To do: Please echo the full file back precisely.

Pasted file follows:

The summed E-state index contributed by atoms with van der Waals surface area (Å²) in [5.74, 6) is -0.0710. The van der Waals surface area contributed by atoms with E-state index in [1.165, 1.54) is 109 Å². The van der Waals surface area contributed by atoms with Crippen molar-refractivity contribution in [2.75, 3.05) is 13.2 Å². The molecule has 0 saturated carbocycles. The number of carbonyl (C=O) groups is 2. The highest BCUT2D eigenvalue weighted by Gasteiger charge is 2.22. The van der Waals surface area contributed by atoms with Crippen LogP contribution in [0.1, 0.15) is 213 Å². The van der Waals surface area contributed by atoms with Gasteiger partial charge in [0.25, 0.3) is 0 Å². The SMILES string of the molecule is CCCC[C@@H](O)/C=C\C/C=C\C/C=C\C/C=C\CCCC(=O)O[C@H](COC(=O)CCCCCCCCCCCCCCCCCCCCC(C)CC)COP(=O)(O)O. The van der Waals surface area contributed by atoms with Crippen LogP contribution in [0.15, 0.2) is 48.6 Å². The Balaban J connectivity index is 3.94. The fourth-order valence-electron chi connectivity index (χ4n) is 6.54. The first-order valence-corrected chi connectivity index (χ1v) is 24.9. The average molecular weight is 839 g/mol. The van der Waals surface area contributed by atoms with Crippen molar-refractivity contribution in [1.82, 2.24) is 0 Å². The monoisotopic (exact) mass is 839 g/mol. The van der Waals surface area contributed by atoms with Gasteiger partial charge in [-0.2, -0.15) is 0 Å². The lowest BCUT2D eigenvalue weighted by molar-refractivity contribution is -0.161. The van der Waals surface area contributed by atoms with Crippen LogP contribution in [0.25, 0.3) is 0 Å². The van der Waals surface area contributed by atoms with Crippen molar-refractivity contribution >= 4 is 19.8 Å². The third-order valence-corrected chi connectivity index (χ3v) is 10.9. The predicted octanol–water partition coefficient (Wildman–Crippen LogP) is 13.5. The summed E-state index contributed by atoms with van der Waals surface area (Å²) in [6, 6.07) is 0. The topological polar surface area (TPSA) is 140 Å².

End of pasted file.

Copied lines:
The summed E-state index contributed by atoms with van der Waals surface area (Å²) in [5.74, 6) is -0.0710. The van der Waals surface area contributed by atoms with E-state index in [1.165, 1.54) is 109 Å². The van der Waals surface area contributed by atoms with Crippen molar-refractivity contribution in [2.75, 3.05) is 13.2 Å². The molecule has 0 saturated carbocycles. The number of carbonyl (C=O) groups is 2. The highest BCUT2D eigenvalue weighted by Gasteiger charge is 2.22. The van der Waals surface area contributed by atoms with Crippen LogP contribution in [0.1, 0.15) is 213 Å². The van der Waals surface area contributed by atoms with Gasteiger partial charge in [0.25, 0.3) is 0 Å². The SMILES string of the molecule is CCCC[C@@H](O)/C=C\C/C=C\C/C=C\C/C=C\CCCC(=O)O[C@H](COC(=O)CCCCCCCCCCCCCCCCCCCCC(C)CC)COP(=O)(O)O. The van der Waals surface area contributed by atoms with Crippen LogP contribution in [0.15, 0.2) is 48.6 Å². The Balaban J connectivity index is 3.94. The fourth-order valence-electron chi connectivity index (χ4n) is 6.54. The first-order valence-corrected chi connectivity index (χ1v) is 24.9. The average molecular weight is 839 g/mol. The van der Waals surface area contributed by atoms with Crippen molar-refractivity contribution in [1.82, 2.24) is 0 Å². The monoisotopic (exact) mass is 839 g/mol. The van der Waals surface area contributed by atoms with Gasteiger partial charge in [-0.2, -0.15) is 0 Å². The lowest BCUT2D eigenvalue weighted by molar-refractivity contribution is -0.161. The van der Waals surface area contributed by atoms with Crippen LogP contribution in [0.25, 0.3) is 0 Å². The van der Waals surface area contributed by atoms with Crippen molar-refractivity contribution >= 4 is 19.8 Å². The third-order valence-corrected chi connectivity index (χ3v) is 10.9. The predicted octanol–water partition coefficient (Wildman–Crippen LogP) is 13.5. The summed E-state index contributed by atoms with van der Waals surface area (Å²) in [6, 6.07) is 0. The topological polar surface area (TPSA) is 140 Å².